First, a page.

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At 15, Chelsea learned her uterus never fully formed, something that affects 1 in every 5,000 women. She was told she would never be able to carry her own child. After unsuccessfully having a baby via a surrogate, Chelsea began researching the option of a uterine transplant, and she was determined to be a candidate for a study.
A match was found for her and she underwent a 10-hour procedure, not knowing if her body would reject the donated uterus or if she would end up being able to carry a baby.
Chelsea says it took a few months for her body to adjust to the medications following her transplant. but a month after the surgery she had her first-ever period, and says she felt "complete as a woman." Then, 6 months after the surgery, she was able to start trying to get pregnant via IVF, and she is elated to share that on her second attempt she got pregnant. Chelsea and her husband welcomed their son Telden, 4 months ago.
"It's just an amazing thing, I still don't believe it," she says of the success of her amazing uterine transplant and becoming a mother."It's all I've ever wanted."
We also welcome Cheryl, who donated her uterus that Chelsea received. She says she was inspired to donate after learning about the Penn Medicine Uterus Transplant Program on TV. "I never felt any regret. I just felt in my heart... that this was going to happen and this was going to work," she says of the transplant, which required her to undergo a 14-hour operation to remove her uterus. She says she took comfort knowing even if the transplant was not successful, her involvement will have contributed to science and could eventually help someone else trying to conceive.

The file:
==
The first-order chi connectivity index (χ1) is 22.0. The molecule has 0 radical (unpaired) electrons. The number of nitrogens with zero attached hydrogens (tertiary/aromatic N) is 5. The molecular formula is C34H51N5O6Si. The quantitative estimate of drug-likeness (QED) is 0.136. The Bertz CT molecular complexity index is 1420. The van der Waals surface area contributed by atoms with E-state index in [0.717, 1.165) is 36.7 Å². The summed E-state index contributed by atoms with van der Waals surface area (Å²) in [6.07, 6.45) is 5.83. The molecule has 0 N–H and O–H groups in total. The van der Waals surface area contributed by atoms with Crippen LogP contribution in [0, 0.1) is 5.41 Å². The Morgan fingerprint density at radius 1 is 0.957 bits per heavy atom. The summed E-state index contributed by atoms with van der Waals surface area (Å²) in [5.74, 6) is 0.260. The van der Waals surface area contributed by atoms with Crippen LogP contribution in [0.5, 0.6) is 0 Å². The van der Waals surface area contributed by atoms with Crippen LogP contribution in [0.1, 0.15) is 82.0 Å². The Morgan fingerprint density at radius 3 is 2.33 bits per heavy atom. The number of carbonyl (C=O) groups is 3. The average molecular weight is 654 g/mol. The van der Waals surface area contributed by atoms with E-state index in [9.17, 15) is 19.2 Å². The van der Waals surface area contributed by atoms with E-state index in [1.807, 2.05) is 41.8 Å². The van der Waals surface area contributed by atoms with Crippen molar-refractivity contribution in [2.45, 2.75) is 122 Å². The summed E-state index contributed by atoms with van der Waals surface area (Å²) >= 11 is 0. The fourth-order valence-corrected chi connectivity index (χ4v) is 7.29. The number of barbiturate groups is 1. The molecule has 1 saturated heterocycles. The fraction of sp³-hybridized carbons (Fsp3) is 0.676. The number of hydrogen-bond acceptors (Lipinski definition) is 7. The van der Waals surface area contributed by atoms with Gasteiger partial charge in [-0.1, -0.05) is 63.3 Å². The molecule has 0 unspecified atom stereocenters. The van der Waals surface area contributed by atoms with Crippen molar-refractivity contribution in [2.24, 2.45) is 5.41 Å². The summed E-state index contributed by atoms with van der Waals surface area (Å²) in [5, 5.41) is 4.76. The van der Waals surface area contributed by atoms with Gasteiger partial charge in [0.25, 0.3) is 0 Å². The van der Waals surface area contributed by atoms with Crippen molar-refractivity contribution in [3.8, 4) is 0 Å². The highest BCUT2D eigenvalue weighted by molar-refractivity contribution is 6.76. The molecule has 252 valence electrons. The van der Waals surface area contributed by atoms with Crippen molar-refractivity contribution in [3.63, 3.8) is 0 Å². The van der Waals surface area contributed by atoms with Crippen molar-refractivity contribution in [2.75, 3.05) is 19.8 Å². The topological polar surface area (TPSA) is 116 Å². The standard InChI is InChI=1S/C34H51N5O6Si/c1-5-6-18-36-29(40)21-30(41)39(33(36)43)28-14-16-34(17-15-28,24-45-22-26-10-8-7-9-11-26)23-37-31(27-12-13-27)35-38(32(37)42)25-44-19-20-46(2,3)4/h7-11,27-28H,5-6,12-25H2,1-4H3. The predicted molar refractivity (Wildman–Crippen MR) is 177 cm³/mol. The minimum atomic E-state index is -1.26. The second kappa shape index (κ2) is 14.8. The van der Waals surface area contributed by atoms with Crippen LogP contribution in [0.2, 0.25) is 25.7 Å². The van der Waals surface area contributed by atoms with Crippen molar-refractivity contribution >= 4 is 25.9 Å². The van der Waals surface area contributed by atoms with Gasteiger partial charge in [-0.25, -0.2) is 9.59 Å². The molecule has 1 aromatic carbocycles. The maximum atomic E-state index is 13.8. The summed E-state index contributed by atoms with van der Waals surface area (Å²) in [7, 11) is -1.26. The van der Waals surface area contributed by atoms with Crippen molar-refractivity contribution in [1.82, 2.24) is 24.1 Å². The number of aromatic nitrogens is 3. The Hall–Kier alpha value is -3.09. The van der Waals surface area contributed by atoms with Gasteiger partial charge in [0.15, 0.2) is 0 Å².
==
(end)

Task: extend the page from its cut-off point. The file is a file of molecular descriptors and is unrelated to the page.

After a year, Chelsea and Cheryl began communicating and the mom says her donor will always be a big part of her family's life, and they call her "Auntie Cheryl." "It's better than I could have ever imagined," Cheryl says, telling The Doctors her family considers Chelsea's family part of their own.
Lead investigator from the Penn Uterus Transplant Trial Dr. Kathleen O’Neill says the first uterus transplant took place in 2013 in Sweden, and so far, there have been approximately 30 uterine transplants in America, and just 70 worldwide. Dr. O’Neil explains these women were determined to be a good match because they had the same blood type and they found Chelsea's antibodies in her blood would not react negatively to Cheryl's uterus. Additionally, uterus donors must be 30 to 45 years old and previously had a successful full-term pregnancy.
"Never give up hope," Chelsea says to others struggling to conceive, saying through the wonders of science and Cheryl's generous donation she was able to fulfill her motherhood dream.